TKS argues that the Department overstated the amount of constructed export price (CEP) profit in its preliminary margin calculations by failing to account for an amount for installation expenses incurred on the home market sales in the CEP profit calculation. TKS argues that, according to section 772(f)(2) of the Act, the Department is required to consider the “total expenses” incurred when calculating CEP profit. TKS points out that the Department has included installation expenses in the calculation of home market profit for purposes of determining constructed value (CV), and argues that the Department should revise its preliminary calculations to include installation costs in the CEP profit calculation as well.

The Department's Position

We agree with TKS that installation expenses should have been accounted for in the calculation of CEP profit. When calculating CEP profit, we use the respondent's “total actual profit” for all sales of the subject merchandise and the foreign like product. Thus, the calculation includes all revenues and expenses resulting from the respondent's export price and home market sales. See section 772(f)(2)(D) of the Act. Accordingly, we have included home market installation expenses in the CEP profit calculation for the final results.

Comment 2: Home Market Profit Calculation

TKS argues that the Department has overstated home market profit in its preliminary margin calculation by failing to properly account for direct and indirect selling expenses.

The Department's Position

To determine a respondent's CV profit, we typically calculate a profit rate using the respondent's actual profit on home market sales made in the ordinary course of trade (see Comment 3 for more details). In determining the actual profit, we take into account direct and indirect selling expenses. See section 773(e) of the Act. Accordingly, we have included direct and indirect selling expenses in the CV profit calculation for the final results. For further discussion of the calculation and application of this rate see the Calculation Memorandum dated February 9, 2000.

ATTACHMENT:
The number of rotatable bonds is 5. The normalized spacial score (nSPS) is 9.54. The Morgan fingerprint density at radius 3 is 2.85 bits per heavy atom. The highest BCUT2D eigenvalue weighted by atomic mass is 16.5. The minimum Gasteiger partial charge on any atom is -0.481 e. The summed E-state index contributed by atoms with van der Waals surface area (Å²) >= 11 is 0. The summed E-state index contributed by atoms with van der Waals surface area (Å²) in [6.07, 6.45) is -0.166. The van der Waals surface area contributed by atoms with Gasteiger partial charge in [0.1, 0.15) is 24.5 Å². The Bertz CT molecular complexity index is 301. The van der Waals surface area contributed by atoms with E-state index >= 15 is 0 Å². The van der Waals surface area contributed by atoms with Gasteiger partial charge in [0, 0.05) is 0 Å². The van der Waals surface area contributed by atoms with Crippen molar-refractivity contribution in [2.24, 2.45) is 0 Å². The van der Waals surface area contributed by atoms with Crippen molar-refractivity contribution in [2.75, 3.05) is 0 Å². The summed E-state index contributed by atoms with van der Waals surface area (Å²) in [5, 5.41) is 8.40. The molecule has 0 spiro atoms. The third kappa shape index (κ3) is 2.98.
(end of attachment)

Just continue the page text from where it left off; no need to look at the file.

Comment 3: Foreign Like Product

TKS contends that the Department has not sufficiently demonstrated that the LNPP additions sold in the home market during the POR constitute “the foreign like product,” as defined in section 771(16) of the Act. Therefore, TKS objects to the Department's preliminary calculation of CV profit based on above-cost home market sales in accordance with section 773(e)(2)(A) of the Act.

TKS states that the Department apparently has based its foreign like product determination on section Start Printed Page 7495771(16)(C), which defines the foreign like product as merchandise (1) produced in the same country and by the same person and of the same general class or kind as the merchandise which is the subject of the investigation; (2) like the subject merchandise in the purpose for which used; and (3) which the administering authority determines may reasonably be compared with the subject merchandise. TKS asserts that, since there is no record evidence to support this finding, the Department should determine that no foreign like product exists in the home market and base its CV profit calculation on section 773(e)(2)(B) of the Act.